The future of local authority services are under threat - with many councils reducing statutory services due to austerity measures - a new report is warning.
Austerity Uncovered, published by the TUC and the Centre for Local Economic Strategies (CLES), reveals that the Government is only halfway through its austerity programme. It also claims that by 2015-16 council funding will be cut by 37%, with the total funding gap expected to increase by £2.1bn per year until 2019-20.
The report highlights the impact cuts have had on services, with English councils cutting the amount put aside for means-tested social care by 12% since 2010.
The majority of councils (87%) also now only provide adult social care in cases of ‘substantial’ or ‘critical’ need, with the number of younger people with disabilities receiving social care falling by 17% since 2008-09.
The research also shows the between 2010 and 2013, spending on children's centres fell by 28%, leading to 580 centres closing.
TUC general secretary, Frances O’Grady, said: ‘This government is taking a sledgehammer to public services and local government.
‘Adult social care is in crisis and children’s services are under increasing attack. With cuts on this scale it will be impossible to protect local services. The tragedy is that the cuts have been disproportionate – those local authorities with the greatest need have been the worst hit.’
The report calls for a more needs-based approach to funding settlements, with further devolution of resources and decision-making powers to councils. It also recommends a long-term plan for increasing funding for adult social care, a high-level commitment to reducing inequalities, and more collaboration with public service unions and community groups.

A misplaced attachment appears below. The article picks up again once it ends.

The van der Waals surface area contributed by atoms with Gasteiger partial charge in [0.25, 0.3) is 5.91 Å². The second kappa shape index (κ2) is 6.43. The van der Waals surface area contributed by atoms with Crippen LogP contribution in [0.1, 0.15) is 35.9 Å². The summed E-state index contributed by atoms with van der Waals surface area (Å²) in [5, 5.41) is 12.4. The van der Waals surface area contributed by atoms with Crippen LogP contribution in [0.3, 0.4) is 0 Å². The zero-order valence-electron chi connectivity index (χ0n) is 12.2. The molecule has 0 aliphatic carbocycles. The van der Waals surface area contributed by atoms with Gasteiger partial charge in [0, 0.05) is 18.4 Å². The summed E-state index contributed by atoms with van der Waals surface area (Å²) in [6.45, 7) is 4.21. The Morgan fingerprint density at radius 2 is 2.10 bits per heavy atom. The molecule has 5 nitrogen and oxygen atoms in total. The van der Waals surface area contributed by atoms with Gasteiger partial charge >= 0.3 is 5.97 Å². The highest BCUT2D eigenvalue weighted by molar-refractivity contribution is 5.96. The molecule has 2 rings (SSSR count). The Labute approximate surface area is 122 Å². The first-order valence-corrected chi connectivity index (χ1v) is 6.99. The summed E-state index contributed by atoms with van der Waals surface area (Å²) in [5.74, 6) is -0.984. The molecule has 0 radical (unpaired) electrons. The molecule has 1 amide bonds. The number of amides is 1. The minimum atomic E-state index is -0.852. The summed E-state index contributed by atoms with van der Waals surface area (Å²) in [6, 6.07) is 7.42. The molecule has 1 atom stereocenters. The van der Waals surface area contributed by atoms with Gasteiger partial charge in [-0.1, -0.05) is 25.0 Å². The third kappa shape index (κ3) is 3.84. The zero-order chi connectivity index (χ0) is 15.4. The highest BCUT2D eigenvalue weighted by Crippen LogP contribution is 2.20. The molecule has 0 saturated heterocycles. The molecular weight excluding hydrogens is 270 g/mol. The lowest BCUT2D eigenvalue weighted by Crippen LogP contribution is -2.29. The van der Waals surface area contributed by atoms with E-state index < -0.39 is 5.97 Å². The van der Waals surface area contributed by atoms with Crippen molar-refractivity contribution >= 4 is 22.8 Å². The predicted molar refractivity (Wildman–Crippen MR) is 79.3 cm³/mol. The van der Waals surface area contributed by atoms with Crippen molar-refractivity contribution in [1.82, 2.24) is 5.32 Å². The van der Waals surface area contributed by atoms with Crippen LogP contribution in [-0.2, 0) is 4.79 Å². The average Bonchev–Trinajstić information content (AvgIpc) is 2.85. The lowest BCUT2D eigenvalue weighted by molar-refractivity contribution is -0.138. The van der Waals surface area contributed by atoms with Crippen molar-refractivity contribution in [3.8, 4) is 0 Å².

Chief executive of CLES, Neil McInroy, said: ‘We need to get the priorities right and appreciate that austerity means people’s needs are no longer being met like they should be. Without considered decisions based on the needs of people and places, now and into the future, we risk causing irreversible damage.’
In response, local government minister Kris Hopkins said: 'The majority of local authorities have continued to balance their budgets whilst reducing council tax in real terms and increased or maintained public satisfaction with services.
'The provisional local government settlement is fair to all parts of the country - north and south, rural and urban, city and shire. With council spending on public services up £4bn to nearly £79bn, every council should be able to deliver sensible savings whilst protecting frontline services for local taxpayers.'